GREG’S GRADE: B
“Die Hard with a Vengeance,” the third go-round for hero cop John McClane (Bruce Willis) and the return of “Die Hard” director John McTiernan, breaks away from the original formula even more than “Die Hard 2.” The battleground this time is New York City, where McClane, now separated from his wife (Bonnie Bedelia is nowhere in sight), once again is part of the NYPD and currently is on suspension.
The perpetrator of a department store bombing, who calls himself Simon (Jeremy Irons), specifically requests that McClane, who, in his words, is nursing a “perfectly good hangover,” participate in a game of elaborate riddles and tasks that sends him running from one end of the city to the other. The culmination of the game comes is a bomb hidden in one of the 1,000-plus schools in the NYC area, sending all the city’s emergency personnel into a massive search.
Simon, it turns out, is the brother of Hans Gruber, and he’s not too happy about McClane throwing him out of 30th-floor window a few years earlier. The revenge angle, though, is just a smokescreen; Simon’s true aim is robbery, specifically billions of dollars in gold from the Federal Reserve Bank of New York, which Simon and his henchmen infiltrate in a rousing sequence set to a big, brassy rendition of “When Johnny Comes Marching Home" (you might know the melody better from the children's song "The Ants Go Marching).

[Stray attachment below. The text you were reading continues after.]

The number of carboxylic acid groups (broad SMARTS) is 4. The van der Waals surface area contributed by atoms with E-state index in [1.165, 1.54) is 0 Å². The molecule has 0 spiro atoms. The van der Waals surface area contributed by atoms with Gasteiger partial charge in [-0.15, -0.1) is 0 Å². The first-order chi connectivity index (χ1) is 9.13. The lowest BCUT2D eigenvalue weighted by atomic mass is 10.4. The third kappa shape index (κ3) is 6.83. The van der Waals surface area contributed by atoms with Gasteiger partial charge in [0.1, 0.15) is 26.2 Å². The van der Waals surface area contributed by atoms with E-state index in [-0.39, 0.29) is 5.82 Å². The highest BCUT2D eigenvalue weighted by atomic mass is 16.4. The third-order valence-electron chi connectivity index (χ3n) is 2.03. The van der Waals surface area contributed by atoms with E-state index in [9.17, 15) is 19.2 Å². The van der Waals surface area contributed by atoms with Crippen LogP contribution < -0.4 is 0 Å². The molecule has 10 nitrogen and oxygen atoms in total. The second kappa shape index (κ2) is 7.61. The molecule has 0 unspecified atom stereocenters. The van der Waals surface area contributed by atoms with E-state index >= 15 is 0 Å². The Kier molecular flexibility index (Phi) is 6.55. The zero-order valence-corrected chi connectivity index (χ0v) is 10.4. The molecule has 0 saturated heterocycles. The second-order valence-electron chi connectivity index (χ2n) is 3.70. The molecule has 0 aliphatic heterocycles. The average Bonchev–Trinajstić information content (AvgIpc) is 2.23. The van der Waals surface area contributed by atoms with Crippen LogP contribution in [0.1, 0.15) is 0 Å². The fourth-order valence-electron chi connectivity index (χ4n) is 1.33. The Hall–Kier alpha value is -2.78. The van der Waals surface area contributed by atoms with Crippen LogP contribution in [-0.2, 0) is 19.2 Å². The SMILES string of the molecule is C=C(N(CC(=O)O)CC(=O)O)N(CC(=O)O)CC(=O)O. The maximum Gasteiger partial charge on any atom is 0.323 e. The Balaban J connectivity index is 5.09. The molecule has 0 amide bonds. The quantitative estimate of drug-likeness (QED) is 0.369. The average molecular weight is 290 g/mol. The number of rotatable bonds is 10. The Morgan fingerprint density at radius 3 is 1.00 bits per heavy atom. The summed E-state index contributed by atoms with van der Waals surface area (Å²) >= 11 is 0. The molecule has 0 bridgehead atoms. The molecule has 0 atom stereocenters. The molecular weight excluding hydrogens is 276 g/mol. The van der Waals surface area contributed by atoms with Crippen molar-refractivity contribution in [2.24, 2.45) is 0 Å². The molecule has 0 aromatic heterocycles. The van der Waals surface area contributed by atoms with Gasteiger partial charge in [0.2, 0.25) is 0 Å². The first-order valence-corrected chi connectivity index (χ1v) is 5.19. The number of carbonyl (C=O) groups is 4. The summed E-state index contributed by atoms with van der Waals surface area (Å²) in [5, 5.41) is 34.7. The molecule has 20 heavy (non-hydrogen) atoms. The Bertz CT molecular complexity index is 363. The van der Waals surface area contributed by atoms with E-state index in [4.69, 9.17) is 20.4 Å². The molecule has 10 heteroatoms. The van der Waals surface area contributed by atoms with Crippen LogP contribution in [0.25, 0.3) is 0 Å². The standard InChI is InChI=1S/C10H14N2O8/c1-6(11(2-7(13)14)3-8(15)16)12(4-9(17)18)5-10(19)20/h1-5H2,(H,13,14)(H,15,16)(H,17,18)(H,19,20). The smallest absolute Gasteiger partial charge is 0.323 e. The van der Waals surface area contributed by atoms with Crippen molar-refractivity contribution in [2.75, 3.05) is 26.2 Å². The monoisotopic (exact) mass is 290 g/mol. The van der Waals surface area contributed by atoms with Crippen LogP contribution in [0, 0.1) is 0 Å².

Willis is as entertaining as ever as this down-on-his-luck version of McClane, but without the action occurring in a relatively confined space, this doesn’t exactly feel like a “Die Hard” movie. Also, for the first time in this series, McClane gains a partner when shop owner Zeus (Samuel L. Jackson) comes to his aid in Harlem, the humor that arises from their bickering -- “You don’t like me ‘cause I’m white!” “I don’t like you because you’re gonna get me killed!” -- creating a buddy-movie feel. The chemistry is there between Willis and Jackson, who was coming off his star-making turn in “Pulp Fiction” a year earlier, and their dynamic carries the movie.
Harlin gets the most out of each action set piece -- the race to the subway bombing is particularly thrilling -- but screenwriter Jonathan Hensleigh comes up a little short in tying it all together in a satisfying whole. The ending, especially, feels rushed and anticlimactic.
With a worldwide box office gross of $366 million, “Die Hard with a Vengeance” was the No. 1 movie of 1995. It ranked 10th domestically, pulling in $100 million -- $17.5 million less than “Die Hard 2” five years earlier.
That spark that fired the first two films -- that suspense, that overwhelming sense of dread that hung over every scene -- is absent. Don’t get me wrong -- this is an entertaining movie, highlighted by Irons, whose slick and sinister Simon is second only to Alan Rickman’s Hans Gruber in the pantheon of “Die Hard” villains. It’s only inferior compared to two of the best action movies ever made.
Rated R for strong violence and pervasive strong language. 131 minutes.